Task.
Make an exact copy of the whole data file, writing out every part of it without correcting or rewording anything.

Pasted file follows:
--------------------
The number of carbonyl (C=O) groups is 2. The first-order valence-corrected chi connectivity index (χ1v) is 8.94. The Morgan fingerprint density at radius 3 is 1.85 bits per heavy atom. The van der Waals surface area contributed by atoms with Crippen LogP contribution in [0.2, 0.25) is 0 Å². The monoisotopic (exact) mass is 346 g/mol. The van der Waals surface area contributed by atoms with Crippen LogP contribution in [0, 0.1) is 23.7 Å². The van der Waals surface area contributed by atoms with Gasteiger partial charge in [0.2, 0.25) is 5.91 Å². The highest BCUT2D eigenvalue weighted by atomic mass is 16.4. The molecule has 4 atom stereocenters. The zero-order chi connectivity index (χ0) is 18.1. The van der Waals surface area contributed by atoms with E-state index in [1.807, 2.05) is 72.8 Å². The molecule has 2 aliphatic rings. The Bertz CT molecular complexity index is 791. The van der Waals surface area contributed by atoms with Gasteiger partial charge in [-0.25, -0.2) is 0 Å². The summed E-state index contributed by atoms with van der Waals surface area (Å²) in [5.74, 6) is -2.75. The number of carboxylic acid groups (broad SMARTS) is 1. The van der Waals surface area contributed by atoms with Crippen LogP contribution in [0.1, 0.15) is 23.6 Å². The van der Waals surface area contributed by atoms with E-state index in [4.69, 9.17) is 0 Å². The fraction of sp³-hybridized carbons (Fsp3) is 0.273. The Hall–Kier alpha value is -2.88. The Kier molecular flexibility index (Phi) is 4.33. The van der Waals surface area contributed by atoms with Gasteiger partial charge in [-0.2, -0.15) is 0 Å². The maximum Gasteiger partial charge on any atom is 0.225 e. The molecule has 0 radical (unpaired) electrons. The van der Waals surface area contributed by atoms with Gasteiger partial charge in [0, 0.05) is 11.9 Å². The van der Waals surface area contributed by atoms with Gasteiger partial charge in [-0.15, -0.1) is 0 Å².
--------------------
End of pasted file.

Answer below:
The number of carbonyl (C=O) groups is 2. The first-order valence-corrected chi connectivity index (χ1v) is 8.94. The Morgan fingerprint density at radius 3 is 1.85 bits per heavy atom. The van der Waals surface area contributed by atoms with Crippen LogP contribution in [0.2, 0.25) is 0 Å². The monoisotopic (exact) mass is 346 g/mol. The van der Waals surface area contributed by atoms with Crippen LogP contribution in [0, 0.1) is 23.7 Å². The van der Waals surface area contributed by atoms with Gasteiger partial charge in [0.2, 0.25) is 5.91 Å². The highest BCUT2D eigenvalue weighted by atomic mass is 16.4. The molecule has 4 atom stereocenters. The zero-order chi connectivity index (χ0) is 18.1. The van der Waals surface area contributed by atoms with E-state index in [1.807, 2.05) is 72.8 Å². The molecule has 2 aliphatic rings. The Bertz CT molecular complexity index is 791. The van der Waals surface area contributed by atoms with Gasteiger partial charge in [-0.25, -0.2) is 0 Å². The summed E-state index contributed by atoms with van der Waals surface area (Å²) in [5.74, 6) is -2.75. The number of carboxylic acid groups (broad SMARTS) is 1. The van der Waals surface area contributed by atoms with Crippen LogP contribution in [0.1, 0.15) is 23.6 Å². The van der Waals surface area contributed by atoms with E-state index in [4.69, 9.17) is 0 Å². The fraction of sp³-hybridized carbons (Fsp3) is 0.273. The Hall–Kier alpha value is -2.88. The Kier molecular flexibility index (Phi) is 4.33. The van der Waals surface area contributed by atoms with Gasteiger partial charge in [-0.2, -0.15) is 0 Å². The maximum Gasteiger partial charge on any atom is 0.225 e. The molecule has 0 radical (unpaired) electrons. The van der Waals surface area contributed by atoms with Gasteiger partial charge in [0, 0.05) is 11.9 Å². The van der Waals surface area contributed by atoms with Gasteiger partial charge in [-0.15, -0.1) is 0 Å².